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visits member for 3 years, 8 months
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Dec
16
comment How far can light go?
@Aziraphale the individual photons lose energy (see a lot of related questions/answers on this site on how this ties together with energy conservation etc)
Dec
14
accepted What low-level process drives a frequency-doubling crystal?
Dec
9
answered Why is light different than sound in terms of the assumptions we make regarding causality?
Nov
27
comment Antenna to characterise lightning
thanks! don't forget to mark the answer as answered, if you think its an answer that is :)
Nov
27
answered Antenna to characterise lightning
Nov
25
awarded  Good Answer
Nov
24
awarded  Nice Answer
Nov
24
answered Can a car steer on a frictionless surface?
Nov
24
comment Neutrino Oscillation and their gravitational implications
Read this just now and wondered if it would be proper to add that it can be confusing to mix the propagation of a quantum superposition of mass states with classical effects of gravity (as the question implies). There isn't a single well-defined gravitational field along the "classical" neutrino trajectory because of this (and it would require a good theory of quantum gravity to describe it eventually). But I might mix something up, I'm not a particle physicist :)
Nov
24
comment “Reality” of length contraction in SR
Another way of seeing the development of relativity etc., is that the parameters used to describe "reality" before were simply not fundamental (in as good sense of the word as can be used). If physicists had originally stumbled upon lorentz-invariant properties from the beginning and used them, there would have been less of a need for a theory of SR (or any need). It makes you wonder how many other parts of physics are historically anchored. Many, I bet..
Nov
20
answered How do radio waves reach receivers without being canceled out by interference?
Nov
15
answered What happens to the energy of photons when two light waves with plane wavefront interferes destructively?
Oct
26
revised A problem regarding the Elitzur-Vaidman bomb tester
clarify when the interaction-free measurement actually gives extra info
Oct
26
answered A problem regarding the Elitzur-Vaidman bomb tester
Oct
25
comment Why do weak interactions give such slow decay rates, if the analog of the fine structure constant isn't signifigantly small?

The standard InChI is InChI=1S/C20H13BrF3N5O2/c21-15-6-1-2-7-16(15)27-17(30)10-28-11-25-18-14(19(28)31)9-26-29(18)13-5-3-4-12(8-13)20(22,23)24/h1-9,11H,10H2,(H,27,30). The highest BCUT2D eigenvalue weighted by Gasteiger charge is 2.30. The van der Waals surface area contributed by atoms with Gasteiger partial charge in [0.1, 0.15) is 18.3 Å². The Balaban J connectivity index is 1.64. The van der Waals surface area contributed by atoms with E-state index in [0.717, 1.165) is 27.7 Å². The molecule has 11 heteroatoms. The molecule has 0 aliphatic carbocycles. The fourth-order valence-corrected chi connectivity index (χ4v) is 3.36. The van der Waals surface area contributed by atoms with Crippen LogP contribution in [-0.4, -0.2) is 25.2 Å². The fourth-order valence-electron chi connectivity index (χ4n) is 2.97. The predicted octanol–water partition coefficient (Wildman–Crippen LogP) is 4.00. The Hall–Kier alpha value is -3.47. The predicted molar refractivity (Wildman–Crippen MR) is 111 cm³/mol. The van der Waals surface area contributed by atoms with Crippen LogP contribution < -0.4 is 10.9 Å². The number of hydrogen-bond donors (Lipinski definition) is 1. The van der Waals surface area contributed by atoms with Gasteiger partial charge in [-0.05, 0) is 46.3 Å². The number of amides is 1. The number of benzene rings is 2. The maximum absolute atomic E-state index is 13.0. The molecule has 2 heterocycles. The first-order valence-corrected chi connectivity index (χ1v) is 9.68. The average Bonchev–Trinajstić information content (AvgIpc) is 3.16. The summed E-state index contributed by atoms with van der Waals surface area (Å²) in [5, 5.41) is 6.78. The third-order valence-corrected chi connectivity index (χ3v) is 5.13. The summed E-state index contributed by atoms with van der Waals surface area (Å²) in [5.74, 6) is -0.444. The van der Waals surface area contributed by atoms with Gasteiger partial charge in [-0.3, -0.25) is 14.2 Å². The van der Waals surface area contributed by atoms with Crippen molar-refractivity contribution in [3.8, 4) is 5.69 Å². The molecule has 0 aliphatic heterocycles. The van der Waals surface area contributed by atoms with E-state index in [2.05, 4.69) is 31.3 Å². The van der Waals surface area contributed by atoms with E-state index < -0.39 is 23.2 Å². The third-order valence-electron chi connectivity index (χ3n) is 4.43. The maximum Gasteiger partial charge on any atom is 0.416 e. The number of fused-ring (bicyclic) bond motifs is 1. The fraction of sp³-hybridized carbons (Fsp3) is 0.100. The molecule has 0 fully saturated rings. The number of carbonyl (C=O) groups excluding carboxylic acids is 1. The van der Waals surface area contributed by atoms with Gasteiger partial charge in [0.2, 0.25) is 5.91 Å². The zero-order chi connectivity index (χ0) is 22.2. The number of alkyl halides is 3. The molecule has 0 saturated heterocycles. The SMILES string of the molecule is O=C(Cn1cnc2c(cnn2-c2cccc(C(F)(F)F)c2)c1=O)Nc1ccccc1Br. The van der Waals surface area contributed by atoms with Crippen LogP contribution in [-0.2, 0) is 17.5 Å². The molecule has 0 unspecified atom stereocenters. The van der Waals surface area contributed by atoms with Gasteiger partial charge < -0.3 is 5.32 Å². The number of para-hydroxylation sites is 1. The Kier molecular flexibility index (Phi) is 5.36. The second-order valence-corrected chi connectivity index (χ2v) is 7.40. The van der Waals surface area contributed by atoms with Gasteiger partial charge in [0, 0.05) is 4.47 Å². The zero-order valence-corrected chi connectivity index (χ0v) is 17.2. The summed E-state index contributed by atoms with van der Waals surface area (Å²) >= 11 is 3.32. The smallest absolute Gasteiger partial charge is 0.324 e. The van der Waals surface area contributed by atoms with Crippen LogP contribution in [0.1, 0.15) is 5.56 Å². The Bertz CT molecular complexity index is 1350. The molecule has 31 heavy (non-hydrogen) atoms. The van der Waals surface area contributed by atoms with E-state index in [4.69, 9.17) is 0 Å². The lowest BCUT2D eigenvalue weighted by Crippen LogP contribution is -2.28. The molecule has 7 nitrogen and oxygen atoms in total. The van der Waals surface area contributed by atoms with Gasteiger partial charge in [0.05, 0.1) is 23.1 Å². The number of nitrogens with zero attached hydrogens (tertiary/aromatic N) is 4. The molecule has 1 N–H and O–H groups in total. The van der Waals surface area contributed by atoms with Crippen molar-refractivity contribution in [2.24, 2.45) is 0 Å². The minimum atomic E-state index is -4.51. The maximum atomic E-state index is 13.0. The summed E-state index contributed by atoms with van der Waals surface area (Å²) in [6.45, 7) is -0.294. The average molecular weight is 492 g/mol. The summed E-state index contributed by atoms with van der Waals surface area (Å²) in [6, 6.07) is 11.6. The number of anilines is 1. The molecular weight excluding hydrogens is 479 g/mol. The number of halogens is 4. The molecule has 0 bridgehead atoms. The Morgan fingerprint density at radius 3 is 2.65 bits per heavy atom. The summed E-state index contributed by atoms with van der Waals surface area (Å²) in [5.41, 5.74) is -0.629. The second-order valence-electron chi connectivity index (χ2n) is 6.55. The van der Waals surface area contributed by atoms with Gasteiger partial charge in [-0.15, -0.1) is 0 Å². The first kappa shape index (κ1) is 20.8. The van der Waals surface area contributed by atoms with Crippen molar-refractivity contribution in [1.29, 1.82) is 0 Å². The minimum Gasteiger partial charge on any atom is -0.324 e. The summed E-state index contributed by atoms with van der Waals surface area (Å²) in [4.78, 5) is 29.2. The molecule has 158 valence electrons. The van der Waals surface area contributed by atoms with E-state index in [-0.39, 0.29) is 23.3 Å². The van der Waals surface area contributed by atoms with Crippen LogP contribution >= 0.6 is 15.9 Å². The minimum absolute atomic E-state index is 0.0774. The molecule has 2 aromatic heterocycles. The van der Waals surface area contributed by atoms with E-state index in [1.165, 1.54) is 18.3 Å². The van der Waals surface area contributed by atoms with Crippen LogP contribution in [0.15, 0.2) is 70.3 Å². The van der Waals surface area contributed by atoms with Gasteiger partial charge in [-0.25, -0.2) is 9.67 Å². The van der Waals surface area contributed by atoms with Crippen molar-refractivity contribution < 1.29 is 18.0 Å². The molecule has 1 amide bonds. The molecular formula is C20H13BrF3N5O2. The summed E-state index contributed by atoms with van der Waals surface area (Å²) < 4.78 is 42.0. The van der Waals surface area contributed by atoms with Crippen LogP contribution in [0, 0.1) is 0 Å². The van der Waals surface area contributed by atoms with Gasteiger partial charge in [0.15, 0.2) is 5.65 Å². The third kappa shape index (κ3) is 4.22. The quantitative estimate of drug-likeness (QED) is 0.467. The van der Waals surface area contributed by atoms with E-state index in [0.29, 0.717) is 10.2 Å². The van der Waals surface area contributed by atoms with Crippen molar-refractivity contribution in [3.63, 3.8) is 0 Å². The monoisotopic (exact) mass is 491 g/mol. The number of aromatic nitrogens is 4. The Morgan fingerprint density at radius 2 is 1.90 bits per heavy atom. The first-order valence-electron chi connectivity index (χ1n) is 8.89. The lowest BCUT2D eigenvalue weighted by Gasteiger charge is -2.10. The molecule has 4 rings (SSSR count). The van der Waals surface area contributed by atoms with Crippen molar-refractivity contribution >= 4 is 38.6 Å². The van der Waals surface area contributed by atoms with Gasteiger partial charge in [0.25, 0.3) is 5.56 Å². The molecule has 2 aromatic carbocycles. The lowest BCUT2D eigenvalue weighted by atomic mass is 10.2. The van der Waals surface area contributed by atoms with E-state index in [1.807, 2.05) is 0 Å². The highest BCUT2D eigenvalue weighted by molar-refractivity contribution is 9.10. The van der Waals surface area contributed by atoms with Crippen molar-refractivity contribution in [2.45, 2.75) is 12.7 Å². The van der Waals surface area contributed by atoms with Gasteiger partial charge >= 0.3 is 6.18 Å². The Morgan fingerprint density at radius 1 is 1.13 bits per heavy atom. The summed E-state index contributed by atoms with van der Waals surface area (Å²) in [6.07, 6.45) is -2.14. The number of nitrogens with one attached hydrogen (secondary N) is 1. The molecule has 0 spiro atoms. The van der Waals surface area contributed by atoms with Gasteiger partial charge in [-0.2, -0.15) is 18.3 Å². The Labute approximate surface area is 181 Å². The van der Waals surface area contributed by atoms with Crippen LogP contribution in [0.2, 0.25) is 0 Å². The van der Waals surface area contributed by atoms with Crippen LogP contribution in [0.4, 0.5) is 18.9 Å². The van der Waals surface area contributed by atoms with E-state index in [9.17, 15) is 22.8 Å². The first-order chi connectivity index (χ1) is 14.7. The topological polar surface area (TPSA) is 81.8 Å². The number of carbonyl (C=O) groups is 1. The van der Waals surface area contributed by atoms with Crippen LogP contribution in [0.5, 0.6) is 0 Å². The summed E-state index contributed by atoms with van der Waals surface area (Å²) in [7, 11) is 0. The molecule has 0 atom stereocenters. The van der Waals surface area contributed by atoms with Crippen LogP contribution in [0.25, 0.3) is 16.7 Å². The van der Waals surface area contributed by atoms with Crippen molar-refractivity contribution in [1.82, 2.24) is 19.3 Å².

The coupling constant is smaller by a large magnitude, for "normal" energies. The force carrier W- is also massive compared to the photon, and results in a short range behaviour as well. For much higher energies though, the EM and weak forces are unified and there the coupling "constants" do even out as you suggest.
Sep
21
comment Can light waves cause beats?
I like these kind of setups, seems they give a lot of nice intro value (compared to the gear/setup effort involved) to engage students or researchers in the quantum fundamentals/optics areas.
Sep
20
comment Entanglement g-2-experiment - Which components do I need?
It is true that it's difficult to find descriptions regarding basic experimental setup and tuning in quantum optics papers in general. Papers that describe their setups for doing more advanced experiments never go through the detailed steps required for alignment or where/how to purchase the right stuff. It is of course implicitly assumed that whoever is reading those things work in the field and know the basics :) I do think it might be easiest to discuss in person with someone at a local physics lab.
Aug
23
awarded  Civic Duty
Jul
15
comment How can molecule of a few angstroms absorb visible light of a few hundred nanometers?
About shortening classical antennas - typically, ceramic "chip" antennas can be used to reduce the quarter-wave antenna size due to their much higher dielectric constant. You can pack a copper antenna into a size one tenth of the quarter-wave (in vacuum). There are obviously other drawbacks with these though.
Jul
12
answered Collision Resolution System Adding Velocity Into System